Enterovirus D68 (EV-D68)
You may have seen reports in the media about clusters of a respiratory
illnesses, Enterovirus D68 (EV-D68, occuring in parts of the United
States, including Virginia. The Centers for Disease Control and
Prevention (CDC) is gathering information to better understand:
- EV-D68 and the illness caused by this virus;
- how widespread EV-D68 infections may be and the populations affected; and
- whether other states are experiencing severe respiratory illness, possibly due to EV-D68.
In addition, as of October 1, 2014, the CDC is working closely with the Colorado Department of Public Health and Environment (CDPHE) and Children’s Hospital Colorado to investigate reports from August 9 to September 17, 2014 of nine children hospitalized for sudden onset of neurologic illness with limb weakness of unknown cause.
- Respiratory specimens from eight of the children were tested for rhinovirus/enterovirus; two were negative and six were positive. Of the six, four were positive for enterovirus D68 (EV-D68); two are pending.
- The CDC is investigating whether this cluster of neurologic illness in Colorado may be linked to this large EV-D68 outbreak.
View the latest updates on EV-D68 from the CDC.
The Virginia Department of Health and the Fairfax County Health Department are continuing to work with hospitals and health care providers to monitor for severe respiratory illnesses, particularly in young children, that may be caused by EV-D68. The Health Department encourages parents, children and all members of our community to take the prevention steps listed below, which are the same steps that help prevent colds, the flu, and other common illnesses.
What Steps Can I Take to Avoid Becoming Sick?
important to understand:
- No vaccine to prevent EV-D68 is currently available.
- Enteroviruses are spread person-to-person through close contact with an infected person, or by touching objects or surfaces that are contaminated with the virus and then touching the mouth, nose, or eyes.
To help protect yourself and others from EV-D68 infections:
- Wash your hands often with soap and water for 20 seconds.
- Avoid touching eyes, nose and mouth with unwashed hands.
- Avoid close contact (touching and shaking hands) with people who are sick.
- Disinfect frequently-touched surfaces, such as toys and doorknobs, especially if someone is sick.
- Cover coughs and sneezes with a tissue or the upper sleeve of your shirt.
- Stay home from school or work when sick. This is the season for respiratory illnesses and in general it is important to stay home when sick, particular if you or your child has a fever. (Fairfax County Public Schools policy states that students stay home until 24 hours after fever resolves.)
- In addition, the CDC recommends that everyone 6 months of age and older receive an annual flu vaccine. The flu vaccine won't prevent EV-D68, but it will protect you against influenza, another potentially severe respiratory illness.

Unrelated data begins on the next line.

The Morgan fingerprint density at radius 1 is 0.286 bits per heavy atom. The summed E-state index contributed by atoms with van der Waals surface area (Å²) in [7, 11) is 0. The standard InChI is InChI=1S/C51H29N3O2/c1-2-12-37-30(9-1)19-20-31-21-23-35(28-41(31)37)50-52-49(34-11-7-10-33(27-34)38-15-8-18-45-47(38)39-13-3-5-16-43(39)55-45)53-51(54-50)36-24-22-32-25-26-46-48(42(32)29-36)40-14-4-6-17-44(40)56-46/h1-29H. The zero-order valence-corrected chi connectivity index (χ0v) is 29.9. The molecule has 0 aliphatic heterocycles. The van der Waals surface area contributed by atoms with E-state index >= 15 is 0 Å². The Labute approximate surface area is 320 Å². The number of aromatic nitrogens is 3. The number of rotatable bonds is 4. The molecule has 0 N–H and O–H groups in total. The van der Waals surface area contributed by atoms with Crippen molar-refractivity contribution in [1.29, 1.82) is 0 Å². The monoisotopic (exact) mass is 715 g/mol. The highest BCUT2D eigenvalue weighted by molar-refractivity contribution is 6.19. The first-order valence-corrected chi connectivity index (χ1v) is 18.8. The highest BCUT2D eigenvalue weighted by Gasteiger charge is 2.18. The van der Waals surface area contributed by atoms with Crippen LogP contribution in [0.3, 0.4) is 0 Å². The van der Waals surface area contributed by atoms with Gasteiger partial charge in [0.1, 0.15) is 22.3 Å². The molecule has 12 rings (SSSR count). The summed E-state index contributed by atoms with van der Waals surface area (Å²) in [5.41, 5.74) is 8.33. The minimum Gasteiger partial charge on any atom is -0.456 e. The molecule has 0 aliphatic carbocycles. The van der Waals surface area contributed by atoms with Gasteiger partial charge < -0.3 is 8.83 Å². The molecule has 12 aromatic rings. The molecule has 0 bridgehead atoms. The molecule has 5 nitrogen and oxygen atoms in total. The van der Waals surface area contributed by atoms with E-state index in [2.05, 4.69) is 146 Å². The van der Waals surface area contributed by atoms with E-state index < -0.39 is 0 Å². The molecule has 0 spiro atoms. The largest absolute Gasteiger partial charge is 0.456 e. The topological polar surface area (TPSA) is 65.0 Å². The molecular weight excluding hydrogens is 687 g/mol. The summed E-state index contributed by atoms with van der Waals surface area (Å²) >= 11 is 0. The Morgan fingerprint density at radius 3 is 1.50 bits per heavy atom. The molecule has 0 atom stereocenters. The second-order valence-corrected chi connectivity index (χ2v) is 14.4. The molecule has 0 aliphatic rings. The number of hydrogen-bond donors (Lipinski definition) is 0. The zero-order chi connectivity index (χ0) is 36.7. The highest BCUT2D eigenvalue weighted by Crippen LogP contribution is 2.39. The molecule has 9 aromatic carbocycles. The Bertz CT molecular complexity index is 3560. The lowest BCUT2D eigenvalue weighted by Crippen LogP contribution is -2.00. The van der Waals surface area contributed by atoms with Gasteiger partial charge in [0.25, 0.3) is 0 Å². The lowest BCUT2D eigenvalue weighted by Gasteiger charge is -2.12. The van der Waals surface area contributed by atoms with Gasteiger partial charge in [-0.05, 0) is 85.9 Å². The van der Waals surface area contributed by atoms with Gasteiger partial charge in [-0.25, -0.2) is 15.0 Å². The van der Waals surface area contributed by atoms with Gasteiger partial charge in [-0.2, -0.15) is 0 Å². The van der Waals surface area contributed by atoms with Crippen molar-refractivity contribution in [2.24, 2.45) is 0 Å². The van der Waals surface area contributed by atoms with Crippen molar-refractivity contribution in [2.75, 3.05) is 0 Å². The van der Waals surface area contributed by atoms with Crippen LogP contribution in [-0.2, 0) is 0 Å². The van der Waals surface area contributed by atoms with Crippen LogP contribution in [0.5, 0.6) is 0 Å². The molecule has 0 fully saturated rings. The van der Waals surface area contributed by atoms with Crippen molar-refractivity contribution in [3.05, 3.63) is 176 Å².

What are the Symptoms of EV-D68?
EV-D68 has been reported to cause mild to severe respiratory illness,
such as low-grade fever, cough, runny nose, sneezing and body/muscle
aches. Some people also may have a rash.
Infants, children, and teenagers are most likely to get infected with enteroviruses and become sick.
- Some people, especially those with weakened immune systems or underlying medical conditions, such as asthma, may have severe complications and need to be hospitalized.
Infected individuals generally recover on their own without incident by treating symptoms.
How Does EV-D68 Spread?
- EV-D68 causes respiratory illness, and the virus can be found in respiratory secretions such as saliva, nasal mucus, or sputum.
- The virus likely spreads person-to-person when a sick person coughs or sneezes. The infected droplets from a cough or sneeze may land on a nearby person or infect surfaces that are later touched by other people.
What is the Treatment for EV-D68?
There is no specific treatment for EV-D68 infections. If you, or your
child, are experiencing cold-like symptoms and are having difficulty
breathing, contact your health care provider right away.
- Many infections will be mild and self-limited, requiring only treatment of the symptoms.
- Some people with severe respiratory illness caused by EV-D68 may need to be hospitalized and receive intensive supportive therapy.
- No antiviral medications are currently available for treating of EV-D68 infections.
- Enteroviruses are very common viruses; there are more than 100 types.
- CDC estimates that 10 to 15 million enterovirus infections occur in the United States each year.
- Enteroviruses can cause respiratory illness, febrile rash, and neurologic illnesses, such as aseptic meningitis (swelling of the tissue covering the brain and spinal cord) and encephalitis (swelling of the brain).
- Most infected people have no symptoms or only mild symptoms, but some infections can be serious.
- Most enterovirus infections in the United States occur seasonally during the summer and fall.
- In August 2014, hospital officials in Kansas City, MO and Chicago, IL notified CDC of an increase in severe respiratory illness among children seen in the emergency rooms and admitted to the hospitals.
- Enterovirus D68 (EV-D68) infections are thought to occur less commonly than infections with other enteroviruses.
- The EV-D68 strain currently circulating is not a new strain; it is the same strain of EV-D68 found last year and in previous specimens from other countries.
- EV-D68 was first identified in California in 1962. Compared with other enteroviruses, EV-D68 has been rarely reported in the United States.